In The Lab With Jay Jay – July 28, 2023 – Testing Riden RD6006 with 19.5V power supply

This post is part of my video blog: In The Lab With Jay Jay.

Today I confirmed I can successfully power my Riden RD6006 power supply with this 19.5V AC adapter I picked up from Amazon. Big thanks to my mate Rick over on the EEVBlog forum for his help with this one.

In this video I use a 100W 6Ω resistor to test my Riden RD6006 power supply at various voltages from 1V to 18V up to a maximum power of 54W.

I should note that in this video I tried to draw 54W of power from the power supply, but the power supply is only rated up to 45W so I probably shouldn’t have done that, and won’t have any reason to ever do that again, I was just testing the maximum. So maybe don’t do that at home. :)


I watched Ben Eater’s videos How do CRCs work? and Checksums and Hamming distance (the full course is Learn about error detection) then found the Wikipedia page: Cyclic redundancy check.

Also of interest:

Keyspace on the back of an envelope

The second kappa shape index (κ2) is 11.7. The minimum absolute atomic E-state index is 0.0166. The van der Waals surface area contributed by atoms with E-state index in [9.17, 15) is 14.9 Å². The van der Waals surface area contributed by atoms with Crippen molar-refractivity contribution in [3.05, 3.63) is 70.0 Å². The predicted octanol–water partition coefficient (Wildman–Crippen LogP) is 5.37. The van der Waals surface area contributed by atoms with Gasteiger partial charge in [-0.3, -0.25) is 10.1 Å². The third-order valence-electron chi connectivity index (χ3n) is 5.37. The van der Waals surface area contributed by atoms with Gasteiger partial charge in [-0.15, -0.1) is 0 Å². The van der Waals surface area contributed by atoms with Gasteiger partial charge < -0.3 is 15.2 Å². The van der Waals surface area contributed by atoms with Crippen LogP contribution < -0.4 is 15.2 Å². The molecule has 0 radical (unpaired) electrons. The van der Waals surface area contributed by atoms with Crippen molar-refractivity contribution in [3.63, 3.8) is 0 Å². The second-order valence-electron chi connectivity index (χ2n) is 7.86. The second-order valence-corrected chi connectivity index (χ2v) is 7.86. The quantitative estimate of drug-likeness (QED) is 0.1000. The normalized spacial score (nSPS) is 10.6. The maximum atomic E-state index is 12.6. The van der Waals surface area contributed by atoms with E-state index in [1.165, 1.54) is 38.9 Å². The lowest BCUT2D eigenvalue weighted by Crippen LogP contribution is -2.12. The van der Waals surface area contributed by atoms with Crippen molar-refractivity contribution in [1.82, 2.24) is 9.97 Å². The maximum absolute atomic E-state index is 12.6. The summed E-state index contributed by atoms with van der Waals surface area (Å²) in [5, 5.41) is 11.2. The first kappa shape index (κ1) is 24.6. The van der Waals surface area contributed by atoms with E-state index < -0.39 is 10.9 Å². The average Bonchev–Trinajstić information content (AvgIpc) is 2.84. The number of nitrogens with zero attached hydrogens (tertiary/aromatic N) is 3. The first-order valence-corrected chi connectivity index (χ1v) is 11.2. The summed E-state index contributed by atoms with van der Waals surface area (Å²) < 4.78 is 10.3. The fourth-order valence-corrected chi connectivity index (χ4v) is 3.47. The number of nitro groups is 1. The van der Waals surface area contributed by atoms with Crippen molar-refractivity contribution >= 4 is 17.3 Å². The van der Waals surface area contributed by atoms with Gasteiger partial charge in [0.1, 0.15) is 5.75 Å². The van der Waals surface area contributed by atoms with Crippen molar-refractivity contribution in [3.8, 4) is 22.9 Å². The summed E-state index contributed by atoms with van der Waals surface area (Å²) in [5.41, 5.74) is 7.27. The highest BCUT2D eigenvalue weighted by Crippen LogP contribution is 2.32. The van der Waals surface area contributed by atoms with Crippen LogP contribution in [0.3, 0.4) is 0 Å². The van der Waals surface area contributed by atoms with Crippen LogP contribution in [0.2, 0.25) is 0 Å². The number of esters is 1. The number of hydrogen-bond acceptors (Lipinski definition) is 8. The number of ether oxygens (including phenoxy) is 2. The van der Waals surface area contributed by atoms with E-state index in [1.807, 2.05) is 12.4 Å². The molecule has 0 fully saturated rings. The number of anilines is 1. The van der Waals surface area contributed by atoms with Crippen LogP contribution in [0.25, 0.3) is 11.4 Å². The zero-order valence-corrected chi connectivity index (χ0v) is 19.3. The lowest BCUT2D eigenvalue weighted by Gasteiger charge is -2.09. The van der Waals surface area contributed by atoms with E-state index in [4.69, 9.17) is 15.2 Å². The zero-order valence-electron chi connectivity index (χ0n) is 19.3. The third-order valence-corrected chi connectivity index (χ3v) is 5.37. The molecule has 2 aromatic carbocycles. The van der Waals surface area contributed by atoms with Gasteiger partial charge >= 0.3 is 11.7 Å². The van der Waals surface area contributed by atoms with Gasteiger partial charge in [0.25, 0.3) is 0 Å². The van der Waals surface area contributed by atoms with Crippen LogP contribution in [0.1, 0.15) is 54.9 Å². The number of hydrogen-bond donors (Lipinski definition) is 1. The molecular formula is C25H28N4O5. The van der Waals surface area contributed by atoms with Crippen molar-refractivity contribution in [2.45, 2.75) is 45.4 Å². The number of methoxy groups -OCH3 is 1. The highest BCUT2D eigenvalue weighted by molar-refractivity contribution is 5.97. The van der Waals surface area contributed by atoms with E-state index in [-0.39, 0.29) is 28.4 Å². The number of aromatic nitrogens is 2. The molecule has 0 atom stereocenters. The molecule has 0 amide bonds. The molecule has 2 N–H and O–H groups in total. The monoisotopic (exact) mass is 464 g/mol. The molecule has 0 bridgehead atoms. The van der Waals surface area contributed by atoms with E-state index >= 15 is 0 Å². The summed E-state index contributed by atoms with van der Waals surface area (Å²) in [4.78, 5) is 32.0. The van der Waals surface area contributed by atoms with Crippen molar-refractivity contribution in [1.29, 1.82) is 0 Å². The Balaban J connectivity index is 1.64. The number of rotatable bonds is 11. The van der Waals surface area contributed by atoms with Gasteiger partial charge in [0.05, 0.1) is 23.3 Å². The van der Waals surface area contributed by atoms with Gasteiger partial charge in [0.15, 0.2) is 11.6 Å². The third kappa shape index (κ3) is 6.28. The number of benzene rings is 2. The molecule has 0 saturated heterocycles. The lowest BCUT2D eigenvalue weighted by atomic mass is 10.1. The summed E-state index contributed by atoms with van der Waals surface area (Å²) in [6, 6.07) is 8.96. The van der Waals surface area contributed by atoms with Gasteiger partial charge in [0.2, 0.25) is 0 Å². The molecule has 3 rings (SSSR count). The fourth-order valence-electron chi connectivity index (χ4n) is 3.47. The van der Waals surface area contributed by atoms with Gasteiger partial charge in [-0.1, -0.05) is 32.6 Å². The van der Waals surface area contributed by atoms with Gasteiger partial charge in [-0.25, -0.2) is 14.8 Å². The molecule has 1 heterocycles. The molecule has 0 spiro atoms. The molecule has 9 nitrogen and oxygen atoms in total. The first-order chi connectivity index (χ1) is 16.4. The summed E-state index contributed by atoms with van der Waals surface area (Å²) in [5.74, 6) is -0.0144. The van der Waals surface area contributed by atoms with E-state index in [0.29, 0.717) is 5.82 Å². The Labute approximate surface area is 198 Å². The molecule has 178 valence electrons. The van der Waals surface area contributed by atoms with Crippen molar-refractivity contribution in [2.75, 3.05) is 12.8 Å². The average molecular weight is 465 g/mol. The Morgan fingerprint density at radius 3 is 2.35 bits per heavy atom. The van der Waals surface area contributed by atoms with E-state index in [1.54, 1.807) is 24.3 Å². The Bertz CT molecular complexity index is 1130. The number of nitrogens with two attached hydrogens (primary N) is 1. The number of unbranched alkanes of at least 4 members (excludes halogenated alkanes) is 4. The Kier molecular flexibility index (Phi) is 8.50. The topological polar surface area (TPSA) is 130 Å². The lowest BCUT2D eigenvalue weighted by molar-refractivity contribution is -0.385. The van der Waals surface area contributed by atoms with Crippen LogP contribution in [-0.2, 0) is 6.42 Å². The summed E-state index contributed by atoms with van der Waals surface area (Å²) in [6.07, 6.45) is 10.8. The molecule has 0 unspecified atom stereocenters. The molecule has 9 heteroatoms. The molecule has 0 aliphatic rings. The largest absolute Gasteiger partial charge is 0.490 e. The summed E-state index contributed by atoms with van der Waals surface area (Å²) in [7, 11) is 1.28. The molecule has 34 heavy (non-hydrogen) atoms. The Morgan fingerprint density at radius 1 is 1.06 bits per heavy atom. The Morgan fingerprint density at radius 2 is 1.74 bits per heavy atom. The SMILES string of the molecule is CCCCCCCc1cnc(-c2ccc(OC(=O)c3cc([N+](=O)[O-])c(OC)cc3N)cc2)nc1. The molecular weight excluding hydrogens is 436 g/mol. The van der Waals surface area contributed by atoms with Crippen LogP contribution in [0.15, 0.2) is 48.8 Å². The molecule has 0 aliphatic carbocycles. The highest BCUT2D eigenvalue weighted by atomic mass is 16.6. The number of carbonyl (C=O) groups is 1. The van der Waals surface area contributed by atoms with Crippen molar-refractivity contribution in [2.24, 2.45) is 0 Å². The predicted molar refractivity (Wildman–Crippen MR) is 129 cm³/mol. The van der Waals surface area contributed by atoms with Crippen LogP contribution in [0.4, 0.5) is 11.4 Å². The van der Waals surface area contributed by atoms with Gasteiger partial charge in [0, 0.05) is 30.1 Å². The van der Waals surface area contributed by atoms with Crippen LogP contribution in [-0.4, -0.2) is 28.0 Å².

One question that always plagues me: should I use 32-bit or 64-bit keys. I can never make a firm decision on this point. But I’ve just done some back of the envelope calculations in thinking about it.

If you issued one identity per second, every second of every day, it would take 136 years to exhaust the keyspace.

If you issued one thousand identities per second, it would take 50 days to exhaust the keyspace.


I found myself reminiscing about my implementation of Blowfish today. It earned me the great honour of being listed on Bruce Schneier’s web page. My implementation made Blowfish compatible across 32-bit signed ints, 64-bit signed ints, and 64-bit floats. I wrote this code coming up on 12 years ago… how time flies.